On Saturday afternoon, April 7, 2018, at the Steinway Gallery in Coral Gables, Florida, Ukranian born pianist Anastasiya Naplekova played a stunning all-Rachmaninoff recital consisting of many seldom played, technically demanding works on Saturday in Miami. After studying with Natalia Melnikova in the Ukraine, Naplekova worked with the noted Rachmaninoff interpreter Santiago Rodriguez in Florida. The program consisted of six Rachmaninoff transcriptions, six Etudes-Tableaux from Op. 39 and the 1932 version of the Second Sonata. Reminiscent of some of the most distinguished pianists of the past, Naplekova played the piano with no physical histrionics. All of the communication was projected by her brilliant fingers, broad range of color and dynamic range.
The recital opened with Rachmaninoff’s transcriptions of Lilacs, op. 25, No. 5, the Minuet from Bizets’ L’Arlesienne and Liebesleid (Kreisler). Each was projected with soft, fluid tone. The transcriptions were followed by six of the nine Etudes-Tableux from op. 39, which are among the last works composed before Rachmaninoff left Russia in 1917. In the Etudes, particularly in the E-flat minor, No. 5, Naplekova played with a much greater dynamic range which brought to mind encore performances by Horowitz and Cliburn, as well as the D major Etude Allegro Moderato, Tempo di Marcia (No. 9) reminiscent of Richter.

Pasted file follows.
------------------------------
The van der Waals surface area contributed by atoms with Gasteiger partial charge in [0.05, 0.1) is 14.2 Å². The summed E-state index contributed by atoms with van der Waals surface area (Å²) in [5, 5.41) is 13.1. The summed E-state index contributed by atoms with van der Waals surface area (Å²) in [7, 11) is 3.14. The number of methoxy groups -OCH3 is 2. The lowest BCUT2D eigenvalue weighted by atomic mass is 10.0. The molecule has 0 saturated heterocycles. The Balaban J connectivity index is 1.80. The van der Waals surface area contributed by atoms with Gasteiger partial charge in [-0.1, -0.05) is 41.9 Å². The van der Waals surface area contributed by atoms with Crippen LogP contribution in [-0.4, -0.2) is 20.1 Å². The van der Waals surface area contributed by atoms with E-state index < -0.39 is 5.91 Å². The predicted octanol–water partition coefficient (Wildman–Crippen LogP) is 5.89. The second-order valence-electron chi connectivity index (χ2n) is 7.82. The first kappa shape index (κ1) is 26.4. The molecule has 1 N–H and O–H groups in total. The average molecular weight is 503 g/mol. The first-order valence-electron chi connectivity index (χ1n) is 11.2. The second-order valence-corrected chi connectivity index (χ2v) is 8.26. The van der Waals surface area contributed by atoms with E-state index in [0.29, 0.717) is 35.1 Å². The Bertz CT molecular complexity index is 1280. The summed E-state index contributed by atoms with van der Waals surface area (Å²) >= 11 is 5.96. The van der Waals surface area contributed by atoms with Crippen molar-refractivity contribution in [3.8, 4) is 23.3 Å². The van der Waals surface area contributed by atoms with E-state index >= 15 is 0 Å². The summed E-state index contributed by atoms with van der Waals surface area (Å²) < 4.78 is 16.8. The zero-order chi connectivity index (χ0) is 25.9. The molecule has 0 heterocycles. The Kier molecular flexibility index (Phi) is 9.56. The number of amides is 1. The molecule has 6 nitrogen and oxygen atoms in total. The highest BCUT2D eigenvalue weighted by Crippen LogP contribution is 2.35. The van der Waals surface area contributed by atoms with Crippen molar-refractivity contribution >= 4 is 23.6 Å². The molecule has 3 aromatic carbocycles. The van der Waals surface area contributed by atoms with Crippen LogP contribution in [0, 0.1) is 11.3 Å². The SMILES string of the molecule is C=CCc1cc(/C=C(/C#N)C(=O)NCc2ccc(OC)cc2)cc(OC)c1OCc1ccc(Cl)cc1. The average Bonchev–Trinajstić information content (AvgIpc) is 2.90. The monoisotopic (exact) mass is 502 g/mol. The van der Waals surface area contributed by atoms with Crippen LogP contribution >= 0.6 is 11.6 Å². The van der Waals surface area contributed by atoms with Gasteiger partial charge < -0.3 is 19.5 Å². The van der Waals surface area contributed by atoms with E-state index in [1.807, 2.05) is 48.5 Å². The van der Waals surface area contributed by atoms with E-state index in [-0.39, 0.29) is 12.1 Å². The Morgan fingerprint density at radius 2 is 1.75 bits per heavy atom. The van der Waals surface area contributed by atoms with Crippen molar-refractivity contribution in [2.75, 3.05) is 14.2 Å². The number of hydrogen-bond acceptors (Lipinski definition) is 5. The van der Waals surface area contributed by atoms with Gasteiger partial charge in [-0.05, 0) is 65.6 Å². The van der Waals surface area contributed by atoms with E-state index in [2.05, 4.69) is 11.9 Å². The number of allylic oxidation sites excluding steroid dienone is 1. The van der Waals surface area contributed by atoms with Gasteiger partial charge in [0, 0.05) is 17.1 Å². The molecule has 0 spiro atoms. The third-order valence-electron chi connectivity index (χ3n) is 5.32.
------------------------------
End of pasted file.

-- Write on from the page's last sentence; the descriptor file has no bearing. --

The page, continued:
The second half began with Daisies, followed by a delightful, remarkably light performance that captured much of the delicacy of the legendary recording of Benno Moiseiwitsch of Rachmaninoff’s Mendelssohn Midsummer Nights’ Dream Scherzo (a quality that has eluded most pianists who have subsequently played the transcription).The transcription of Tchaikovsky’s soft Lullaby provided a striking preface to the brilliant performance of the 1931 version of the Second Sonata in which Naplekova projected much of the great dynamic range and drama that I recall from the November 1968 Horowitz performance of a modified version that I heard in Carnegie Hall.